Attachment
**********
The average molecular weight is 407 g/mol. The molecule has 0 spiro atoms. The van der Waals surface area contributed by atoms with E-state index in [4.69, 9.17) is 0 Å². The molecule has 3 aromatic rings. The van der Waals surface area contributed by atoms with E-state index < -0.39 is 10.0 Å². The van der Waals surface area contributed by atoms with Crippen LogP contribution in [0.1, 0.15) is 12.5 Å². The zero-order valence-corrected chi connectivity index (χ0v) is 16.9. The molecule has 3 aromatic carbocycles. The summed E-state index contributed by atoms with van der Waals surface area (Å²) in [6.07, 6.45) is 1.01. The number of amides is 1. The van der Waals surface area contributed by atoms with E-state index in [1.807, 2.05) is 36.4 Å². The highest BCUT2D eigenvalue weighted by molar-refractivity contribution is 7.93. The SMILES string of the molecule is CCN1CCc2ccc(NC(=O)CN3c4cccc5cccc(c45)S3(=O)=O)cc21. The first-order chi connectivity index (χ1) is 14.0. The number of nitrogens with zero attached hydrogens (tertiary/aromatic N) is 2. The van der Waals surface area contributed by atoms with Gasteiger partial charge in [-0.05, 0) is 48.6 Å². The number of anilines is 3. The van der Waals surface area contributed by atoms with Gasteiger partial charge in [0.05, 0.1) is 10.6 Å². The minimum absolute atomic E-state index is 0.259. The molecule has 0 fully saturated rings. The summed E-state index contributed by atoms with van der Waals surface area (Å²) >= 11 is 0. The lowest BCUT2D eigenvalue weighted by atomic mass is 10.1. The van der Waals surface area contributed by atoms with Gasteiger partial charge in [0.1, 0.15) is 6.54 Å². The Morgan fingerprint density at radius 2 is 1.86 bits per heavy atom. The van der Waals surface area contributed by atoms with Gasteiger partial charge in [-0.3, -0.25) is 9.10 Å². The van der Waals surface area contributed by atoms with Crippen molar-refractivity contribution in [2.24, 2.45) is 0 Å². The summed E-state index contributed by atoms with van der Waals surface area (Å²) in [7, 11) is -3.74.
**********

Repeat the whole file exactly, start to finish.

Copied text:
The average molecular weight is 407 g/mol. The molecule has 0 spiro atoms. The van der Waals surface area contributed by atoms with E-state index in [4.69, 9.17) is 0 Å². The molecule has 3 aromatic rings. The van der Waals surface area contributed by atoms with E-state index < -0.39 is 10.0 Å². The van der Waals surface area contributed by atoms with Crippen LogP contribution in [0.1, 0.15) is 12.5 Å². The zero-order valence-corrected chi connectivity index (χ0v) is 16.9. The molecule has 3 aromatic carbocycles. The summed E-state index contributed by atoms with van der Waals surface area (Å²) in [6.07, 6.45) is 1.01. The number of amides is 1. The van der Waals surface area contributed by atoms with E-state index in [1.807, 2.05) is 36.4 Å². The highest BCUT2D eigenvalue weighted by molar-refractivity contribution is 7.93. The SMILES string of the molecule is CCN1CCc2ccc(NC(=O)CN3c4cccc5cccc(c45)S3(=O)=O)cc21. The first-order chi connectivity index (χ1) is 14.0. The number of nitrogens with zero attached hydrogens (tertiary/aromatic N) is 2. The van der Waals surface area contributed by atoms with Gasteiger partial charge in [-0.05, 0) is 48.6 Å². The number of anilines is 3. The van der Waals surface area contributed by atoms with Gasteiger partial charge in [0.05, 0.1) is 10.6 Å². The minimum absolute atomic E-state index is 0.259. The molecule has 0 fully saturated rings. The summed E-state index contributed by atoms with van der Waals surface area (Å²) >= 11 is 0. The lowest BCUT2D eigenvalue weighted by atomic mass is 10.1. The van der Waals surface area contributed by atoms with Gasteiger partial charge in [0.1, 0.15) is 6.54 Å². The Morgan fingerprint density at radius 2 is 1.86 bits per heavy atom. The van der Waals surface area contributed by atoms with Gasteiger partial charge in [-0.3, -0.25) is 9.10 Å². The van der Waals surface area contributed by atoms with Crippen molar-refractivity contribution in [2.24, 2.45) is 0 Å². The summed E-state index contributed by atoms with van der Waals surface area (Å²) in [7, 11) is -3.74.